Common sense best defense
by Lenny Roberts
An identity thief is someone who acquires some piece of your
personal information with the intent of committing theft or fraud.
And identity theft is the fastest-growing criminal offense in
America, according to Ojai-based Sheriff's Detective Rick Jones,
who said that it's both a white-collar and street-level crime.
"The types of crooks we mostly see here are relatives or
acquaintances who open up accounts in the victim's name,"
he said. But other means that have been reported locally are
the thefts of mail, dumpster diving at businesses, and breaking
into cars to steal wallets and purses left behind when unsuspecting
victims park at unpopulated areas such as trailheads.
Jones said the rash of recent vehicle break-ins throughout the
city and surrounding areas was not an organized effort, but rather
the work of a group of individuals who got together to share
Jones cited a recent arrest that was the result of a traffic
violation. The suspect, a Ventura parolee, was arrested on North
Ventura Avenue after a deputy, entitled to search the man's vehicle,
found a binder full of allegedly stolen driver's licenses and
account numbers hidden under the floorboard.
"I'm pretty sure his previous arrests were for fraud,"
Jones said. "This is such an easy crime to commit that street-level
drug users are getting into it, and we're seeing a lot more of
Criminals turn stolen identities into cash in inventive ways.
For example, they can order an expensive item and have it shipped
to the home of an unsuspecting relative, acquaintance, or just
about anybody. If the suspect knows that a particular house may
be unoccupied during the day, he may sit outside the residence
and wait for the package to be delivered by a postal carrier,
or get on the Internet and track the item if it is being delivered
by a ground carrier. Either way, he gets the package without
the knowledge of the homeowner or the identity theft victim.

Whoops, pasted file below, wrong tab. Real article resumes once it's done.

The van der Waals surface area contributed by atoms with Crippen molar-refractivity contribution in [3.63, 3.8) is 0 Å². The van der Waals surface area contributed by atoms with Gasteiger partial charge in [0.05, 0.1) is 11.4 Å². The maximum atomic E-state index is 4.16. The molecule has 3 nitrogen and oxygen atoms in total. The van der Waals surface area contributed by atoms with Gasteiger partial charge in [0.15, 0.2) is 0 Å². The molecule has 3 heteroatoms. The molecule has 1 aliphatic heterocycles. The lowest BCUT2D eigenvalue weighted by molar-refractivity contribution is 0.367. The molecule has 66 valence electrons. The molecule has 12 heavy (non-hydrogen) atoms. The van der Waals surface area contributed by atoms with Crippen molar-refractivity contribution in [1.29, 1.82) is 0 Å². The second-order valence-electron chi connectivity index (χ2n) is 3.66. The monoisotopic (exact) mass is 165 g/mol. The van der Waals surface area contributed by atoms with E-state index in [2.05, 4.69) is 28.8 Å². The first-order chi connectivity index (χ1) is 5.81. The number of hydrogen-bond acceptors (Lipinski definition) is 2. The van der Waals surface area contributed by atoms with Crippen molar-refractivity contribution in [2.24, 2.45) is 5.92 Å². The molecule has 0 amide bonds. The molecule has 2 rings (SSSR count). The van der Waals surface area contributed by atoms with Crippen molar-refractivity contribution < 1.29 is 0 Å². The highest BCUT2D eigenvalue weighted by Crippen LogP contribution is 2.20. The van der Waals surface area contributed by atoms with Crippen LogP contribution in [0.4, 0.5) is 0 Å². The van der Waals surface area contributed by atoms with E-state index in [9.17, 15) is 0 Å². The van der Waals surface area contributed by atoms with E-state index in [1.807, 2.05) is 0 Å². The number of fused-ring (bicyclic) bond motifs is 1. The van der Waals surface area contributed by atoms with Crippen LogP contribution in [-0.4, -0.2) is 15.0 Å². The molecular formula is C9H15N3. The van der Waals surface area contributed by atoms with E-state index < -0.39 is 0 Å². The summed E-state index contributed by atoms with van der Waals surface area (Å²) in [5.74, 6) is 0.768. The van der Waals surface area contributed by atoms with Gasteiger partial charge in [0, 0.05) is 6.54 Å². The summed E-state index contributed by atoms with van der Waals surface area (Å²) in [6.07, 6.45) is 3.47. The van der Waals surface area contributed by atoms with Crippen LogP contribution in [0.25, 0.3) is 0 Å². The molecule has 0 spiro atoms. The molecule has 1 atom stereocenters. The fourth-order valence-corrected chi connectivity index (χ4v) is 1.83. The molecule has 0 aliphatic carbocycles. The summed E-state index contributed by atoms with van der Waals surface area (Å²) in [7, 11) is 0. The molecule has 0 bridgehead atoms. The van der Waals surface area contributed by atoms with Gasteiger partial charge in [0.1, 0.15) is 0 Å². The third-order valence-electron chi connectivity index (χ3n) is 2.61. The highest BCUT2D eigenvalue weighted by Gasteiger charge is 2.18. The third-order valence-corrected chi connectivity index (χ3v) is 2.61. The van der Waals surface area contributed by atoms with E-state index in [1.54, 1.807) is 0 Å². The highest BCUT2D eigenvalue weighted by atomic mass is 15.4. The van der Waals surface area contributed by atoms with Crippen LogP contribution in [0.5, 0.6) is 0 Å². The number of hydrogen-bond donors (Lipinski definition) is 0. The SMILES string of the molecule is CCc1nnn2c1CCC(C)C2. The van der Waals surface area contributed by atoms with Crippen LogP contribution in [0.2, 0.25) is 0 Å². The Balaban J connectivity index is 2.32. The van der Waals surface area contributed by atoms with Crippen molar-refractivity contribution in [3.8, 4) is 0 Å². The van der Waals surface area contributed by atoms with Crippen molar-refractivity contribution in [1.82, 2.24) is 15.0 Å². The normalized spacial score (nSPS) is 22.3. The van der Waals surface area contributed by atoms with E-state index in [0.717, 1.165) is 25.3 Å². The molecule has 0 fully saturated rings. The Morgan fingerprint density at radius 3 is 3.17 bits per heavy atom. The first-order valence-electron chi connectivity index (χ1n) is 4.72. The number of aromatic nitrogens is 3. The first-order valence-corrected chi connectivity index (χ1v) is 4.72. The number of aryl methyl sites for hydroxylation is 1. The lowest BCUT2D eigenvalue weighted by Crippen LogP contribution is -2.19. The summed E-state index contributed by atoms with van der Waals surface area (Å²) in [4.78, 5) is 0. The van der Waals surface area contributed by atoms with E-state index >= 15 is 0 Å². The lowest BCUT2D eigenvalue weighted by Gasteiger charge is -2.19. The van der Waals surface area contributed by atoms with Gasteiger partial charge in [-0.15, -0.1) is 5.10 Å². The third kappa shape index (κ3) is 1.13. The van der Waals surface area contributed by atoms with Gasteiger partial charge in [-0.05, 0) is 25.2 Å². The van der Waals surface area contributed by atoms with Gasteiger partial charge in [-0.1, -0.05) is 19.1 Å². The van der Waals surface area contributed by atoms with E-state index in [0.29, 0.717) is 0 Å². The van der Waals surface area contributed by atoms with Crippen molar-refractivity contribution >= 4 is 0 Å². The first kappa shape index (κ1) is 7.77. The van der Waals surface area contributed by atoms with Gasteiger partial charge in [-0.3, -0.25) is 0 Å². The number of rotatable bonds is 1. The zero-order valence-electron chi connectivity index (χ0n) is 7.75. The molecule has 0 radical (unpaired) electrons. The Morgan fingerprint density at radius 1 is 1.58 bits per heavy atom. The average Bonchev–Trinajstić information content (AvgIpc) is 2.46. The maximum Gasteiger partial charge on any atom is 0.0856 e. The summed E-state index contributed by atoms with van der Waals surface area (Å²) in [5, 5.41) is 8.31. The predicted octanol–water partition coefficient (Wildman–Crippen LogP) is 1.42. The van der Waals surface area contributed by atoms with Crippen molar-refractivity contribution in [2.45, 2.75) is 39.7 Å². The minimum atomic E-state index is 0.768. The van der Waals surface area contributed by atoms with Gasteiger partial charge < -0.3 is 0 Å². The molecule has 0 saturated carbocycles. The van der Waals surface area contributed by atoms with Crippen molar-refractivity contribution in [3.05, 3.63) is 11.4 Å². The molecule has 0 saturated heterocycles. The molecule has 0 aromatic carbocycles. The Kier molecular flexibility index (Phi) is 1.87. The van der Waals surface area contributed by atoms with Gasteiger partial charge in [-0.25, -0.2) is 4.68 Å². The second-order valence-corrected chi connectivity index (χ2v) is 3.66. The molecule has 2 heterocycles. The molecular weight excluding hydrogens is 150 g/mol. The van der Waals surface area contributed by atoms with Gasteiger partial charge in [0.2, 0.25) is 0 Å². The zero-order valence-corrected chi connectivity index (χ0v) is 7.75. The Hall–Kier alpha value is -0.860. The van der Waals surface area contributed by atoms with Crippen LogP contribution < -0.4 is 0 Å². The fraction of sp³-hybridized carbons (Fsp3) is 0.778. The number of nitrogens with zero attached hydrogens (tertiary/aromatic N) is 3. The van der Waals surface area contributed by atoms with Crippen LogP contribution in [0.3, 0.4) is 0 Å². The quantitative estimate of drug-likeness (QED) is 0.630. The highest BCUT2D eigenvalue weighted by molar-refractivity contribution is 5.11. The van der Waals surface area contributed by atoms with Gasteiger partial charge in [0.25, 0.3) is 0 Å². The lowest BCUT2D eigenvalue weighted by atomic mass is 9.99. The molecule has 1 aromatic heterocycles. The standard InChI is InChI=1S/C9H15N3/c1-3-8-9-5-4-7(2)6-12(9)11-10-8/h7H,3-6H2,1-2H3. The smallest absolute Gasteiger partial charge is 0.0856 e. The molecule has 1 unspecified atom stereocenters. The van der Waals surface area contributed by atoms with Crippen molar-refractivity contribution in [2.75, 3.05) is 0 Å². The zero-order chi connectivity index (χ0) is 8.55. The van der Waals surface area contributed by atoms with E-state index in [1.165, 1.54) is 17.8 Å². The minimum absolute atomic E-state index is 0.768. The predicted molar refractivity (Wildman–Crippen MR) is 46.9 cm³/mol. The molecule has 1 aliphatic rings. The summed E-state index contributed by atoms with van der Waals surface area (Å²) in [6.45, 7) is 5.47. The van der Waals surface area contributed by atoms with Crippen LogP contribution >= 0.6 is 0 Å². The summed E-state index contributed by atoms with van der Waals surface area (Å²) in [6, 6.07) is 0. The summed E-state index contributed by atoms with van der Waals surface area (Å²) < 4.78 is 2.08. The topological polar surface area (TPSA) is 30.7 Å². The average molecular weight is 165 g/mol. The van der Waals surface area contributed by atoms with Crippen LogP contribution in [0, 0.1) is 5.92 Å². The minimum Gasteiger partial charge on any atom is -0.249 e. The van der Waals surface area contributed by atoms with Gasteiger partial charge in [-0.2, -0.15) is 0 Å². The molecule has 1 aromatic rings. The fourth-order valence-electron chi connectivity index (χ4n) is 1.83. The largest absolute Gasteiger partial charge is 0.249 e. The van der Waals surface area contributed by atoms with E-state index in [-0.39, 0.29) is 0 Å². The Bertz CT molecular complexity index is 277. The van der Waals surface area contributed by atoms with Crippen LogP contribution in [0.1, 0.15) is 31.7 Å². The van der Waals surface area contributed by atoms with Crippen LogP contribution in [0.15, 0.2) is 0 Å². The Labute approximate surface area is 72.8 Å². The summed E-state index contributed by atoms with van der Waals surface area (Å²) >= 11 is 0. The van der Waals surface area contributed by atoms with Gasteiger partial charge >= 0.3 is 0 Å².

One Ojai resident's credit was almost destroyed earlier this
year when his identity was stolen and the suspect actually got
approved for the purchase of a vehicle at a Valencia dealership.
All the crook needed to get the loan - and the brand new car
- Jones explained, was the person's name and Social Security
"Just with a name and birth date, they can open credit card
and other accounts, or get a cell phone," Jones said. "Don't
give out personal information to anyone by mail, over the phone
or on the Internet unless you have initiated the contact. Shred
your mail because criminals dumpster dive, and don't put outgoing
mail in your mailbox and put the flag up. It's like saying 'here
I am and here's my identity.'"
Jones said that an inexpensive paper shredder is a necessity
in every household because shrewd identity thieves have been
known to paste together pieces of torn-up checks and print new
checks - in their automobiles - by using easily purchased check
paper, scanners, lap-top computers and printers. Last week, a
clerk at an Arcade business actually cashed a modified deposit
slip after believing it to be a $200 legitimate check.
"A lot of businesses are being victimized because of people
coming up here and cashing fake checks. Businesses can help by
requesting a thumb print on the checks and requiring identification
for credit card transactions. And citizens can help by not getting
irritated when asked for ID. They should be thanking them,"
Identity victims blindsided
© 2002 The Ojai Valley News
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